Local firm's foray into the final frontier

Local firm's foray into the final frontier

One Thursday morning, project manager Lim Chia Chiang, 34, waited at a jetty with four colleagues from Singapore engineering company Hope Technik.

They carried several changes of clothes and, among them, one fishing rod.

Beside them on the same jetty were several French engineers who boarded a different boat.

Both craft set off, but in different directions. It would be several minutes before the boat with the five from Singapore realised that they were travelling in the wrong direction.

Several frantic calls from their mobile phones and one U-turn later, their boat found its way to a barge, where the other boat had already docked.

Their destination was the South China Sea, but everyone on board knew that the crew's ultimate destination was further away - and much higher up.

It was Labour Day - May 1 this year - and they were taking Singapore's first small step into space.

When Mr Peter Ho set up Hope Technik in 2006 with three partners to design and build race cars, shooting for the stars was the last thing on his mind.

Their expertise in engineering led to projects in unmanned vehicles and drones. Some of their work resulted in the new Red Rhino - the fiery-looking attack vehicle used by the Singapore Civil Defence Force.

Over the years, the company's projects gained international attention and caught the eye of aviation giant, European Aeronautic Defence and Space Company, which changed its name to Airbus Group in January this year.

Having worked on the idea of a space plane for more than a decade, Airbus said it was building a space jet which could take off like an aeroplane and carry four passengers to an altitude of 100km.

It had said in 2007 that it had no plans to enter the space travel business itself, but was keen to sell the plane to companies which would sell adventurous space travellers a ticket to ride.

However, it first needed a prototype.


When Airbus' defence and space division sought out Hope Technik in 2012, it already had a miniature prototype for wind-tunnel tests.

The next step was to make and test an actual plane in real-world conditions.

Airbus reckoned that Hope Technik could not only design the SpacePlane Demonstrator, but also build it from scratch. It awarded the company the full project in 2012.

Mr Ho recalled: "We were working with one of the largest companies in the world. You had to pull yourself up to that level."

Having spent 12 years in the Republic of Singapore Air Force (RSAF) flying drones, Mr Lim joined Hope Technik in 2011 to continue working on unmanned vehicles. He did not expect to lead the Airbus project.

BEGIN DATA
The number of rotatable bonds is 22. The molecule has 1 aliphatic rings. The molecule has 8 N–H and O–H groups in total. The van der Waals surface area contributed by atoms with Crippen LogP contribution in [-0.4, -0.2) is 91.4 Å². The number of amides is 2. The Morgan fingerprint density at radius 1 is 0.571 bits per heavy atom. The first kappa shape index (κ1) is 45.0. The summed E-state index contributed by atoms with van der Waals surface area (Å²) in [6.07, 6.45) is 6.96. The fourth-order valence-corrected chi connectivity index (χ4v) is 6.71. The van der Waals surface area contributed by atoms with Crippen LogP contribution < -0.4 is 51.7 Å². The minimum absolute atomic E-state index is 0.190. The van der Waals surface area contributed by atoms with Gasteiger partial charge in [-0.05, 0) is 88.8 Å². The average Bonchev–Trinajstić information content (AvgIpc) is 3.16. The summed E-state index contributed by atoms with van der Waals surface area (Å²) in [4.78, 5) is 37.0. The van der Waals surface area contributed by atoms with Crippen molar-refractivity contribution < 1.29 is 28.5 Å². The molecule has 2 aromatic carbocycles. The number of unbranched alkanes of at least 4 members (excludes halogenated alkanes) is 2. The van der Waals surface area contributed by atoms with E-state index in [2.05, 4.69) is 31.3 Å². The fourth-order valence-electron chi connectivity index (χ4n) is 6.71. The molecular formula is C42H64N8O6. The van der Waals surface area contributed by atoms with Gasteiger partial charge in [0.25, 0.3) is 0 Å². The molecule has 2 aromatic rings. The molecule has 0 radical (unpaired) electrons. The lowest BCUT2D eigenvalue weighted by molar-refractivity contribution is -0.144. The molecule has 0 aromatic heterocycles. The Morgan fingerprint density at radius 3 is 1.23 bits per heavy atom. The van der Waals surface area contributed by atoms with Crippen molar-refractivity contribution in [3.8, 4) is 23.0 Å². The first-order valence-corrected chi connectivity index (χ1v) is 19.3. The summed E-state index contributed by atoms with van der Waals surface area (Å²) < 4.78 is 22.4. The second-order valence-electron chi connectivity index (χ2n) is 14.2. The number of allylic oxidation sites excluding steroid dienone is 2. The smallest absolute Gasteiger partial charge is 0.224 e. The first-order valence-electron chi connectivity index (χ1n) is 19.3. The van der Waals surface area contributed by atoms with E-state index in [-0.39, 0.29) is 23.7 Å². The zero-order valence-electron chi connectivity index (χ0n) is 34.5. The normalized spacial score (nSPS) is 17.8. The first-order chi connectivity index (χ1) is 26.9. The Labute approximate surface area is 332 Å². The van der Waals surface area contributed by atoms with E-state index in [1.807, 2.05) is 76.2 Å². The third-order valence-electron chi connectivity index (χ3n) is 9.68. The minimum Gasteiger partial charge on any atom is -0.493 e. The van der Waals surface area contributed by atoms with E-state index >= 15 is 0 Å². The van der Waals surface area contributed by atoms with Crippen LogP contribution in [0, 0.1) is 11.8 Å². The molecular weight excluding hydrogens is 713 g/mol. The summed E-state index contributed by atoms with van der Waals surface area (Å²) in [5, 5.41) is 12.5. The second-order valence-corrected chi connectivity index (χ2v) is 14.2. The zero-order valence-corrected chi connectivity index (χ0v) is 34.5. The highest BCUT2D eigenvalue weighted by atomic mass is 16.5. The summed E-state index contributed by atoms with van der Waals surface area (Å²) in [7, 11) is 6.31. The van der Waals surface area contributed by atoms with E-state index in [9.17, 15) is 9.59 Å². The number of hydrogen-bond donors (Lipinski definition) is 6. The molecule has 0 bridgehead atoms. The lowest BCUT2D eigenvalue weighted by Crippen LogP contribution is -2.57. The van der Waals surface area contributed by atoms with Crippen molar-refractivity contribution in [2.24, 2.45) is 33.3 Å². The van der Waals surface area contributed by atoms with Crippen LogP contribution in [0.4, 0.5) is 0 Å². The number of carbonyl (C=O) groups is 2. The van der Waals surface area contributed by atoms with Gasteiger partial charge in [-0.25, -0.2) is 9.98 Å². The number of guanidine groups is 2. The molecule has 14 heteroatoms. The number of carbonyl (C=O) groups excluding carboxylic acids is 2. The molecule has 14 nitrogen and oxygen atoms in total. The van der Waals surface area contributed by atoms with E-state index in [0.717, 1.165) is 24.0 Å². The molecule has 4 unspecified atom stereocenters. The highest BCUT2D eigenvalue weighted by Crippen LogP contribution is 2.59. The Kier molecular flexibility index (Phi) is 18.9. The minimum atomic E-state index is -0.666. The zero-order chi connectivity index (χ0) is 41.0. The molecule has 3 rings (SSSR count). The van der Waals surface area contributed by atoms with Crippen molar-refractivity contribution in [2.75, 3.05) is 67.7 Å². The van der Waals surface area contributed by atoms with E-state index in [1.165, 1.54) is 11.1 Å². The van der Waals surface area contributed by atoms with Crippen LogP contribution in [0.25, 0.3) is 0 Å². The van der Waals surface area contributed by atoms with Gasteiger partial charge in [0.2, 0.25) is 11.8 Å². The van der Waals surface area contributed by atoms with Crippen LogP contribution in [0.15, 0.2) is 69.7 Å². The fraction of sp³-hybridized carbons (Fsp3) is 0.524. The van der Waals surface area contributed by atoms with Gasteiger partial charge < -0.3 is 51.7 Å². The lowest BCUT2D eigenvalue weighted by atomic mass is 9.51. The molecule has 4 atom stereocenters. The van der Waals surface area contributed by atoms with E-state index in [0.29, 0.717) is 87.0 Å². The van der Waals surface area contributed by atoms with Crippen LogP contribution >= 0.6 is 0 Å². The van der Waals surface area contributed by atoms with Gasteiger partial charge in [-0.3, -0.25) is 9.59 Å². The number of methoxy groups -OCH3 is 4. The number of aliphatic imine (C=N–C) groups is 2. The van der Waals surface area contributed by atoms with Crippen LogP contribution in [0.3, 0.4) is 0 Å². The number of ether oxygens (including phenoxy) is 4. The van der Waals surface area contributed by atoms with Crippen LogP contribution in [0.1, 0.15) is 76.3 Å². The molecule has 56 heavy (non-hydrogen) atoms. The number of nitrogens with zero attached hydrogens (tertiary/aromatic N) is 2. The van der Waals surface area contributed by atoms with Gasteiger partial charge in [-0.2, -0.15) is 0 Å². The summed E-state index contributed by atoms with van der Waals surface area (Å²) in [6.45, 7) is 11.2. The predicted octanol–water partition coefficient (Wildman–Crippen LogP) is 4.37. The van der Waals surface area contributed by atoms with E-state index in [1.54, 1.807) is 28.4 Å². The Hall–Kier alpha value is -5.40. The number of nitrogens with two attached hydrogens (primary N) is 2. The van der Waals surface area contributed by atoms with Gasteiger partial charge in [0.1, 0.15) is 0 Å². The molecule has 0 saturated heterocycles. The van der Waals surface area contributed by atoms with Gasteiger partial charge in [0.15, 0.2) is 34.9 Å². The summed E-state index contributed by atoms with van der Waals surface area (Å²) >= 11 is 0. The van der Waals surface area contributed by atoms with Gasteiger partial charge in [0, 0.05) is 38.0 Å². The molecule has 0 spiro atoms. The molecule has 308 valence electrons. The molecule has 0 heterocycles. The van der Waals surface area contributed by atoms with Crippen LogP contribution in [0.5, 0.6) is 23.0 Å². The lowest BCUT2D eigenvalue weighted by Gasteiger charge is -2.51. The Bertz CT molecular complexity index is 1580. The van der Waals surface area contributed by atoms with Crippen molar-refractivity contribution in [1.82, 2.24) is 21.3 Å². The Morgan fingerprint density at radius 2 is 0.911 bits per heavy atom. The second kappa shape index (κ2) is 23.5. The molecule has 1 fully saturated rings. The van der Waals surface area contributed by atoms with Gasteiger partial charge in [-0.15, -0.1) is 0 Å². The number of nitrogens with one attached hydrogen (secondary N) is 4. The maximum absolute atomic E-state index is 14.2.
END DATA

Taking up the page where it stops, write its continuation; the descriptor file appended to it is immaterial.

His team, which included two software engineers, two mechanical engineers and three electrical engineers, worked 70-hour weeks for 14 months. They slaved away on the blueprints, tested the fibreglass resin which the company made especially for the prototype, and adjusted the final design for real-world conditions.

One challenge, noted Mr Lim, was in the excruciating precision needed for the prototype.

"With cars, you do not have to be so precise. Just take a hammer and make it fit. However, when you are talking about a 0.01mm variance, how do you qualify it?"

Cultural differences also pushed the project off to a slow start.

"We had conference calls and their engineers would say, 'Okay, okay'. It took us several months to realise that when they said 'okay', it meant they understood what we were saying and not that everything was okay."

The objective for the quarter-scale prototype, called the SpacePlane Demonstrator, was to measure the descent of the craft and its aerodynamics.

Weighing 150kg, the prototype was 4.6m long, 2.5m tall and had a wingspan of 4m. It was meant to be lifted to an altitude of 3,048m and released.

Prior to the Labour Day launch, the builders took the prototype out to sea twice in April, to make sure it was airworthy and could be attached to the special harness made by Airbus (see other story).

Neither Airbus nor Hope Technik would discuss how much the project cost. Mr Christophe Chavagnac, SpacePlane programs manager and chief engineer at Airbus Defence and Space division, had only good things to say of the Singapore company and the work they put in.

He said: "We were looking for an SME which was in the business of aircraft assembly and Hope Technik managed to achieve what we needed within two years."

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